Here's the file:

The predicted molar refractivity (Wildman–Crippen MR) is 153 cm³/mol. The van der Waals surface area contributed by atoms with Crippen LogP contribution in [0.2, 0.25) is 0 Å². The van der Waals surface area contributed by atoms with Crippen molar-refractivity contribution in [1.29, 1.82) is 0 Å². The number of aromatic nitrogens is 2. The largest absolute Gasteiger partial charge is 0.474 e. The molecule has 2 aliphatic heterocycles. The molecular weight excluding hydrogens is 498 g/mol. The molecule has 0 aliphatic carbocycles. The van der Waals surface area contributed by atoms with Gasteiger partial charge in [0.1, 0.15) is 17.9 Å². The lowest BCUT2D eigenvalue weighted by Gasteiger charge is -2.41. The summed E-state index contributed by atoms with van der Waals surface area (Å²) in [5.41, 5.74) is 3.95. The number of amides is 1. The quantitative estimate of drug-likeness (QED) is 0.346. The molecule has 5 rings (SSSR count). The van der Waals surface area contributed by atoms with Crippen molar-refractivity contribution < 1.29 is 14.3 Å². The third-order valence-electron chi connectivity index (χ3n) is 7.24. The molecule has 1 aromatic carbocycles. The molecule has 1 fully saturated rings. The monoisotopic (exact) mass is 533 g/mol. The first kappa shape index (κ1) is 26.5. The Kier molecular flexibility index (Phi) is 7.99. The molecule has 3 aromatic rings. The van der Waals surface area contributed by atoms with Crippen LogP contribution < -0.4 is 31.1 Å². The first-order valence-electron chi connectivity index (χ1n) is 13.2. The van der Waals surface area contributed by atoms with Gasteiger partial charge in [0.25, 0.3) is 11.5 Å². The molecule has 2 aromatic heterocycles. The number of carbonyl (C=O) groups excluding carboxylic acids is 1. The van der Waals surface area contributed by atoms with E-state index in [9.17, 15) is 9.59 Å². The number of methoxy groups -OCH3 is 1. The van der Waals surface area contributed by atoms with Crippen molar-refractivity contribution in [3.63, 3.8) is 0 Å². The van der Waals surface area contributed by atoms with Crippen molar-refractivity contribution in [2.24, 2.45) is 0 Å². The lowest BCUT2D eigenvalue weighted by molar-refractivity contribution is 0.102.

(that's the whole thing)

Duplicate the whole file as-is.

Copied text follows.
The predicted molar refractivity (Wildman–Crippen MR) is 153 cm³/mol. The van der Waals surface area contributed by atoms with Crippen LogP contribution in [0.2, 0.25) is 0 Å². The van der Waals surface area contributed by atoms with Crippen molar-refractivity contribution in [1.29, 1.82) is 0 Å². The number of aromatic nitrogens is 2. The largest absolute Gasteiger partial charge is 0.474 e. The molecule has 2 aliphatic heterocycles. The molecular weight excluding hydrogens is 498 g/mol. The molecule has 0 aliphatic carbocycles. The van der Waals surface area contributed by atoms with Gasteiger partial charge in [0.1, 0.15) is 17.9 Å². The lowest BCUT2D eigenvalue weighted by Gasteiger charge is -2.41. The summed E-state index contributed by atoms with van der Waals surface area (Å²) in [5.41, 5.74) is 3.95. The number of amides is 1. The quantitative estimate of drug-likeness (QED) is 0.346. The molecule has 5 rings (SSSR count). The van der Waals surface area contributed by atoms with Crippen molar-refractivity contribution < 1.29 is 14.3 Å². The third-order valence-electron chi connectivity index (χ3n) is 7.24. The molecule has 1 aromatic carbocycles. The molecule has 1 fully saturated rings. The monoisotopic (exact) mass is 533 g/mol. The first kappa shape index (κ1) is 26.5. The Kier molecular flexibility index (Phi) is 7.99. The molecule has 3 aromatic rings. The van der Waals surface area contributed by atoms with Crippen LogP contribution < -0.4 is 31.1 Å². The first-order valence-electron chi connectivity index (χ1n) is 13.2. The van der Waals surface area contributed by atoms with Gasteiger partial charge in [0.25, 0.3) is 11.5 Å². The molecule has 2 aromatic heterocycles. The number of carbonyl (C=O) groups excluding carboxylic acids is 1. The van der Waals surface area contributed by atoms with E-state index in [9.17, 15) is 9.59 Å². The number of methoxy groups -OCH3 is 1. The van der Waals surface area contributed by atoms with Crippen molar-refractivity contribution in [3.63, 3.8) is 0 Å². The van der Waals surface area contributed by atoms with Crippen molar-refractivity contribution in [2.24, 2.45) is 0 Å². The lowest BCUT2D eigenvalue weighted by molar-refractivity contribution is 0.102.